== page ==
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MEMORABILIA OF PERTH.
A GUIDE THROUGH THE CITY AND NEIGII
The duties of the office which we have undertaken, cannot be fulfilled within the limits of Perth. The environs boast of places distinguished in history, and scenery marked by uncommon beauty. To these we must direct the attention of our visitors; and will, for that purpose, pay our introductory respects on the Edinburgh road, at that point where, having crossed and just begun the descent of the Ochil hills, we command a prospect of Strathearn.
The principal feature in the grand and extensive view we overlook from this station, is the Earn. This river flows from a lake about thirty miles to the westward, through the broad and delightful valley which
bears its name. On emerging from the loch, it gurgles on an inconsiderable rivulet, giving an indispensable charm to scenes beyond description picturesque; but soon acquiring more consequence, it becomes a river at Crieff; and obtains such magnitude below us, that vessels of small burden unlade their cargoes at the bridge. Pursuing a path winding as the Forth, it communicates fertility and beauty throughout the vale, of which the numerous elegant mansions, and comfortable farm-houses, announce the flourishing condition. On the right, is seen its conflux with the Tay, which, expanding here, spreads a broad frith to the ocean. The Carse of Gowrie forms the northern bank of the united rivers, and stretches within reach of the eye to Dundee.
Descending the hill, we descry Abernethy at some distance on the right. This dirty and inconsiderable village was once the capital of the Pictish kingdom; and in more modern times, was an archiepiscopal residence. Alas! how fallen! The only remaining vestige of antiquity is a circular tower, in which the bell of the parish-church is suspended *.
Approaching * How dissimilar are the objects which attract the attention of different men! Some tourists fly from one commercial town to another, or from water-fall to water fall, totally unmindful of those vestiges of antiquity with which their path is frequently strown. On the other hand, the author of a folio Itinerarium now before us, made but one hasty call at Luncarty, between Brechin and Abernethy; for although he must necessarily have paused to recruit nature at several large towns on the way, yet they were all too contemptibly modern to merit one passing
Approaching the bridge of Earn, the mineral wells of Pitkeathly are about a mile to the left. As the waters are held in great esteem, the place is of course much resorted to in the summer season *.
In fact, so numerous have the invalids and loungers been of late, that it sometimes has been difficult to procure lodgings. If the proprietor were to build a handsome village, with a ball-room, and the other appendages of a watering-place, we are persuaded the undertaking . would prove of equal emolument to himself, and advantage to the surrounding country.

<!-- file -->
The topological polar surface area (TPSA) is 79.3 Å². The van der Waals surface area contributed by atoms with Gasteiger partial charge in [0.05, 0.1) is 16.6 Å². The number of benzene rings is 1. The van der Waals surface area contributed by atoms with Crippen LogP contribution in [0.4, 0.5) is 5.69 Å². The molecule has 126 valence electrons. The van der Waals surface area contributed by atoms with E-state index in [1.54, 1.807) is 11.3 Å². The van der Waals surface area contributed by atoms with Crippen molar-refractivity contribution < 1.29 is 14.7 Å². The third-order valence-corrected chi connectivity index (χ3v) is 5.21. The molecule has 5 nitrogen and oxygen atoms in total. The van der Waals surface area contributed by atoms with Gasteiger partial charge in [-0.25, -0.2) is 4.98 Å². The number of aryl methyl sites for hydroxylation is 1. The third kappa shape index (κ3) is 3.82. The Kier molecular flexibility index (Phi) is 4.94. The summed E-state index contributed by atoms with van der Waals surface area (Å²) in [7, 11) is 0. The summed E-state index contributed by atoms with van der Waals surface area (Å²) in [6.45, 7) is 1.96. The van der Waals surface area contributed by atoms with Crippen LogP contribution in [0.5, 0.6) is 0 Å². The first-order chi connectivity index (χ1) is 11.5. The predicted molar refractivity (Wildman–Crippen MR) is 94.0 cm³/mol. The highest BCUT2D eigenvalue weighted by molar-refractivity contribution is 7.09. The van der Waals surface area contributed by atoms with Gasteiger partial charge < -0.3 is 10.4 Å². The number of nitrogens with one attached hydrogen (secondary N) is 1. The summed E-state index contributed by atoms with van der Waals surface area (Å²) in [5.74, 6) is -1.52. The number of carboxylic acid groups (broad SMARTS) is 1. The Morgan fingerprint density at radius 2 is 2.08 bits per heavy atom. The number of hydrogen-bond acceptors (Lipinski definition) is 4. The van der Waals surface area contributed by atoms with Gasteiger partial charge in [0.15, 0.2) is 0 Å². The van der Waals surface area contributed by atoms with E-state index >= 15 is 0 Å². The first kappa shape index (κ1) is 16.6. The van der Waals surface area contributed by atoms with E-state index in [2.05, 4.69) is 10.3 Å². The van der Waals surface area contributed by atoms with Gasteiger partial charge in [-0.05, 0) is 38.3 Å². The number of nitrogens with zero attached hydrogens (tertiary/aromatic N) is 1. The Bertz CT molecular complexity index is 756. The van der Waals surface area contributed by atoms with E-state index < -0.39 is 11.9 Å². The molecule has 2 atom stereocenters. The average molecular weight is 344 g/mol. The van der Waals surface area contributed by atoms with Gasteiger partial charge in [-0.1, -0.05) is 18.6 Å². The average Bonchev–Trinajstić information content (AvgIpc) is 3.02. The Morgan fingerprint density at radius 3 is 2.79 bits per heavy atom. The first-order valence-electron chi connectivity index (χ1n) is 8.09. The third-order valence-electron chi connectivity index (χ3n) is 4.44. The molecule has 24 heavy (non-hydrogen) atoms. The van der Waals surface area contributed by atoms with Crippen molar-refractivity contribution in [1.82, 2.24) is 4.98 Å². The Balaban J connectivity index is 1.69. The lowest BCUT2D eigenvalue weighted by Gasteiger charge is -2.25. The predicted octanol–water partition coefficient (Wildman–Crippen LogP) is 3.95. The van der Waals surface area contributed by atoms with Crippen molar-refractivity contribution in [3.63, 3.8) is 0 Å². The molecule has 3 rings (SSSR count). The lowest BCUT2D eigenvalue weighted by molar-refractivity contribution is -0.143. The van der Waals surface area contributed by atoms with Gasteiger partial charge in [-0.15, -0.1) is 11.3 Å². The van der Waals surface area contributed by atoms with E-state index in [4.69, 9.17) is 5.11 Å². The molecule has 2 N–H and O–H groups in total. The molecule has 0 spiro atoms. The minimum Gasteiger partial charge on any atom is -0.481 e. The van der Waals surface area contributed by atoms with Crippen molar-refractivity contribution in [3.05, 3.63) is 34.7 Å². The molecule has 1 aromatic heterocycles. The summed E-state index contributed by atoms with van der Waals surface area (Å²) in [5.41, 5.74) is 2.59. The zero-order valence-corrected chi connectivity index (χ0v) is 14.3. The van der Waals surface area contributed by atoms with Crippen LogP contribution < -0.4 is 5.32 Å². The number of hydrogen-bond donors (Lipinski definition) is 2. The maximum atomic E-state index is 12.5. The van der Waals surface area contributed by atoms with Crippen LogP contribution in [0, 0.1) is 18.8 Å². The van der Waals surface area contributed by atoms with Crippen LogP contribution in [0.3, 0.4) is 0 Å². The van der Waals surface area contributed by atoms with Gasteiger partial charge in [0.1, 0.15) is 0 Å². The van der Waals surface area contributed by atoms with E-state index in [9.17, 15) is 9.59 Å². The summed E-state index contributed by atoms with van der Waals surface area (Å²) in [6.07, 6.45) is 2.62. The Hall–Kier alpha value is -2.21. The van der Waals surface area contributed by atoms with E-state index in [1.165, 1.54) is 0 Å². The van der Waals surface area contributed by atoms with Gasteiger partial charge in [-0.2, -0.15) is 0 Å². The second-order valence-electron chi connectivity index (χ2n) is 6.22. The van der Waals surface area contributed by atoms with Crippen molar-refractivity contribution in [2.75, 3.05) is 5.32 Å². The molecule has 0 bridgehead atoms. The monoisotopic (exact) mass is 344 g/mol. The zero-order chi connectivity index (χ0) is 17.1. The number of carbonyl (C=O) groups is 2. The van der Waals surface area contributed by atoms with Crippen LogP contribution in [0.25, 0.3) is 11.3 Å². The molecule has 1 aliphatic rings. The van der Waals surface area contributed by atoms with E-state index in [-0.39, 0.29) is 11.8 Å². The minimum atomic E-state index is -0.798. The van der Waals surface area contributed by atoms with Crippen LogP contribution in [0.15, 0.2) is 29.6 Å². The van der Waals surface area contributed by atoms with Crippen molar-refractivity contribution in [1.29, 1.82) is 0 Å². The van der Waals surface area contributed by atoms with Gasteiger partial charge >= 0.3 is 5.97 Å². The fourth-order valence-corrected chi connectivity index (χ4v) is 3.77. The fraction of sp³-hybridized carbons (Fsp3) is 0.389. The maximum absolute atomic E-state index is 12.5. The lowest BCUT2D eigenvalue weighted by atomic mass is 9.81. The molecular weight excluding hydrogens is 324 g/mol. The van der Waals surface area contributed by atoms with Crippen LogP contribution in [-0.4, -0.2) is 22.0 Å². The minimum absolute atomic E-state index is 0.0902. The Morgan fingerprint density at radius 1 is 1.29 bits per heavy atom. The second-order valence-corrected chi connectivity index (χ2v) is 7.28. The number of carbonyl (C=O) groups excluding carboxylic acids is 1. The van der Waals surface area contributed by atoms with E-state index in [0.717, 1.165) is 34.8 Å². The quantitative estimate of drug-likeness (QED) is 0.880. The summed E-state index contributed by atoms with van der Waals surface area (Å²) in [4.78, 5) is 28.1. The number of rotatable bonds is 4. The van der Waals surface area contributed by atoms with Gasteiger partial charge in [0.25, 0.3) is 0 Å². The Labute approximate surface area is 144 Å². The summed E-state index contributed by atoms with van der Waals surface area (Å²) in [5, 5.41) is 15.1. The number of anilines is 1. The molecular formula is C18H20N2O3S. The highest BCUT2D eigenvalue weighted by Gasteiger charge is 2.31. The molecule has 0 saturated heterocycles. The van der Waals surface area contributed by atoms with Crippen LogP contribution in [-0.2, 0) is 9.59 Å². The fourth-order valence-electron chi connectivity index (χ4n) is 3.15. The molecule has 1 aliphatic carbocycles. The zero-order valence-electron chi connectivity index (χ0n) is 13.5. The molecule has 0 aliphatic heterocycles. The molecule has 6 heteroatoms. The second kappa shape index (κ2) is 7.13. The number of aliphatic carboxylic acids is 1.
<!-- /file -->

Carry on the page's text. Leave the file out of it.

* The Rev. Mr Beatson gives the following account of these waters in his Statistical Account of the parish of Dumbarny : “ The mineral waters of Pitkeathly, which have long been famed for their efficacy in curing or alleviating the scrophula, scurvy, gravel, &c. are situated in this parish. This mineral is gentle in its operation, has an agreeable effect in relieving the stomach of crudities, procuring an appetite, and exhilarating the spirits; and, instead of weakening, tends to strengthen the constitution. The water is of a cooling quality, and very efficacious in removing all heat and foulness of the blood. It is used both for drinking and bathing. In some cases, the warm bath has the most salutary effect, especially in scrophulous and scorbutic complaints; but should be used with caution, as it tends to weaken, if made too warm, or used too frequently. The time when this mineral was discovered cannot be ascertained; even tradition says nothing of the first discovery, There are five distinct springs, all of the same quality, but of different degrees of strength. In 1771, some experiments were made on one of the mineral springs by Dr Donald Monro of London, wbich, in 1772, together with a letter from the late Dr Wood of Perth, on the same subject, were published in the 62d vol. of the Philos. Trans. This year, (1792,) Mess. Sioddart and Mitchell, druggists in Perth, have, with much attention and accuracy,
After crossing the Earn, the road turns somewhat to the westward under the base of the hill of Mon. crieff, or Moredun, the summit of which commands a prospect so extensive, varied, and delightful, that some have not hesitated to style it“ the glory of Scotland*.” Although
Although we must confess, those who have culogized this view so highly were natives of Perth, yet let not the incredulous stranger decline the walk. In addition to the delight we dare promise hiin in icoking round from the site of Carnac, he will, if a
botanist, analised the several springs. The following table is the result of their experiments : 1 TASLE, sherving the contents in a wine galloz of each of the mineral waters of the estates of Pitkeatbly and Dumbarny.
NAMES OF THE Waters.
*" On the highest top of this ill, we have one of the finest pictecis in i'erthshire, schaps in Scotland. Towards the cast,